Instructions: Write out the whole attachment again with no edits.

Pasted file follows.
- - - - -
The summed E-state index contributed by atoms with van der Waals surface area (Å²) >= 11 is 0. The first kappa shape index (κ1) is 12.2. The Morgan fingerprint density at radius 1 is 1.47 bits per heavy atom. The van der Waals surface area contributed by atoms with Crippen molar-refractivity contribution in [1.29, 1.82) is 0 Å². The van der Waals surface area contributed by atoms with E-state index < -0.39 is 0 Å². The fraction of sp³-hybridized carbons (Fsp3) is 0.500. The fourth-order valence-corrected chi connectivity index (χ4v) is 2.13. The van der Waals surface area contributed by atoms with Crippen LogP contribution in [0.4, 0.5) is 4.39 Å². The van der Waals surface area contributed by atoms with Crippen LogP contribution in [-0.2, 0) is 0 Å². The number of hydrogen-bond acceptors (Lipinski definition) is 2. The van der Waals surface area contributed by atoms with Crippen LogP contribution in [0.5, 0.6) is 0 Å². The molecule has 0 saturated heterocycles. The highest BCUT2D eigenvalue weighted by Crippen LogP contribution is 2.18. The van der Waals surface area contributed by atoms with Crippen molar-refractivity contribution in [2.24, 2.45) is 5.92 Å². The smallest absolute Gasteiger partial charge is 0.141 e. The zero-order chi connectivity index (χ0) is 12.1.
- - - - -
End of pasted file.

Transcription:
The summed E-state index contributed by atoms with van der Waals surface area (Å²) >= 11 is 0. The first kappa shape index (κ1) is 12.2. The Morgan fingerprint density at radius 1 is 1.47 bits per heavy atom. The van der Waals surface area contributed by atoms with Crippen molar-refractivity contribution in [1.29, 1.82) is 0 Å². The van der Waals surface area contributed by atoms with E-state index < -0.39 is 0 Å². The fraction of sp³-hybridized carbons (Fsp3) is 0.500. The fourth-order valence-corrected chi connectivity index (χ4v) is 2.13. The van der Waals surface area contributed by atoms with Crippen LogP contribution in [0.4, 0.5) is 4.39 Å². The van der Waals surface area contributed by atoms with Crippen LogP contribution in [-0.2, 0) is 0 Å². The number of hydrogen-bond acceptors (Lipinski definition) is 2. The van der Waals surface area contributed by atoms with Crippen LogP contribution in [0.5, 0.6) is 0 Å². The molecule has 0 saturated heterocycles. The highest BCUT2D eigenvalue weighted by Crippen LogP contribution is 2.18. The van der Waals surface area contributed by atoms with Crippen molar-refractivity contribution in [2.24, 2.45) is 5.92 Å². The smallest absolute Gasteiger partial charge is 0.141 e. The zero-order chi connectivity index (χ0) is 12.1.